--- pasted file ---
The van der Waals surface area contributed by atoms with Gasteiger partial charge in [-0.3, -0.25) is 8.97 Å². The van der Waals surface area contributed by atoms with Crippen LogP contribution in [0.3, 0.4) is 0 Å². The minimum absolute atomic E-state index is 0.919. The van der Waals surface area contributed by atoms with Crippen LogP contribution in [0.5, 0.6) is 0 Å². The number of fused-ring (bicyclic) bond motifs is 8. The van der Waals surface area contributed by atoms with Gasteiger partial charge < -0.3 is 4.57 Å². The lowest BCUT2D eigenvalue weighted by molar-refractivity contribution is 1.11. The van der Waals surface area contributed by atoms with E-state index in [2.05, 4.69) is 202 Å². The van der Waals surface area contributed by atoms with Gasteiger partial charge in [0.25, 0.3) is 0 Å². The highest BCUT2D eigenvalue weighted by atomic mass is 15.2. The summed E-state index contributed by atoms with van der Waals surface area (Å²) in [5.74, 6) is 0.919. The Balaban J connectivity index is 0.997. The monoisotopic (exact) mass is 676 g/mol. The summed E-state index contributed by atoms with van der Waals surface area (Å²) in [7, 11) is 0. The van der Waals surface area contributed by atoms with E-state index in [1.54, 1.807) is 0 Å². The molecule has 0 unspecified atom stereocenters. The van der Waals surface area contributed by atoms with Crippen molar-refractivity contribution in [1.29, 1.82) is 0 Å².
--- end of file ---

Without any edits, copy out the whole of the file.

The van der Waals surface area contributed by atoms with Gasteiger partial charge in [-0.3, -0.25) is 8.97 Å². The van der Waals surface area contributed by atoms with Crippen LogP contribution in [0.3, 0.4) is 0 Å². The minimum absolute atomic E-state index is 0.919. The van der Waals surface area contributed by atoms with Crippen LogP contribution in [0.5, 0.6) is 0 Å². The number of fused-ring (bicyclic) bond motifs is 8. The van der Waals surface area contributed by atoms with Gasteiger partial charge < -0.3 is 4.57 Å². The lowest BCUT2D eigenvalue weighted by molar-refractivity contribution is 1.11. The van der Waals surface area contributed by atoms with E-state index in [2.05, 4.69) is 202 Å². The van der Waals surface area contributed by atoms with Gasteiger partial charge in [0.25, 0.3) is 0 Å². The highest BCUT2D eigenvalue weighted by atomic mass is 15.2. The summed E-state index contributed by atoms with van der Waals surface area (Å²) in [5.74, 6) is 0.919. The Balaban J connectivity index is 0.997. The monoisotopic (exact) mass is 676 g/mol. The summed E-state index contributed by atoms with van der Waals surface area (Å²) in [7, 11) is 0. The van der Waals surface area contributed by atoms with E-state index in [1.54, 1.807) is 0 Å². The molecule has 0 unspecified atom stereocenters. The van der Waals surface area contributed by atoms with Crippen molar-refractivity contribution in [1.29, 1.82) is 0 Å².